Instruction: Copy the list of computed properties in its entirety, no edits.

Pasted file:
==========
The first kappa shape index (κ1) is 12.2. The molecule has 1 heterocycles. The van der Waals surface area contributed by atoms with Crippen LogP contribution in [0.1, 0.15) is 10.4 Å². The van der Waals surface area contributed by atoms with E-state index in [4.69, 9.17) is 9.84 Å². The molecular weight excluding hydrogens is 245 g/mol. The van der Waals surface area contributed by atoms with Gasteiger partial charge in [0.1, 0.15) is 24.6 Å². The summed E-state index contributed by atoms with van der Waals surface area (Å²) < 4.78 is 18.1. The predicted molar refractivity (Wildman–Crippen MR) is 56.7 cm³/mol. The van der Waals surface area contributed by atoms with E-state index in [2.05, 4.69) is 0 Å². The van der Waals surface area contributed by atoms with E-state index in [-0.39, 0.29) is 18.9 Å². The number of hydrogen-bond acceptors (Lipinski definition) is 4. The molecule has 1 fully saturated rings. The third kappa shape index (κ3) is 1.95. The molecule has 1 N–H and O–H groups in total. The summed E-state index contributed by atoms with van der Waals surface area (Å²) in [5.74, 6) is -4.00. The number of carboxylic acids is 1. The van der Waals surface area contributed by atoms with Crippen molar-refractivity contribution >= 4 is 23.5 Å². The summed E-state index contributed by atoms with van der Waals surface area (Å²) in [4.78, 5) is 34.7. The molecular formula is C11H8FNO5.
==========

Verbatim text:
The first kappa shape index (κ1) is 12.2. The molecule has 1 heterocycles. The van der Waals surface area contributed by atoms with Crippen LogP contribution in [0.1, 0.15) is 10.4 Å². The van der Waals surface area contributed by atoms with E-state index in [4.69, 9.17) is 9.84 Å². The molecular weight excluding hydrogens is 245 g/mol. The van der Waals surface area contributed by atoms with Gasteiger partial charge in [0.1, 0.15) is 24.6 Å². The summed E-state index contributed by atoms with van der Waals surface area (Å²) < 4.78 is 18.1. The predicted molar refractivity (Wildman–Crippen MR) is 56.7 cm³/mol. The van der Waals surface area contributed by atoms with E-state index in [2.05, 4.69) is 0 Å². The van der Waals surface area contributed by atoms with E-state index in [-0.39, 0.29) is 18.9 Å². The number of hydrogen-bond acceptors (Lipinski definition) is 4. The molecule has 1 fully saturated rings. The third kappa shape index (κ3) is 1.95. The molecule has 1 N–H and O–H groups in total. The summed E-state index contributed by atoms with van der Waals surface area (Å²) in [5.74, 6) is -4.00. The number of carboxylic acids is 1. The van der Waals surface area contributed by atoms with Crippen molar-refractivity contribution >= 4 is 23.5 Å². The summed E-state index contributed by atoms with van der Waals surface area (Å²) in [4.78, 5) is 34.7. The molecular formula is C11H8FNO5.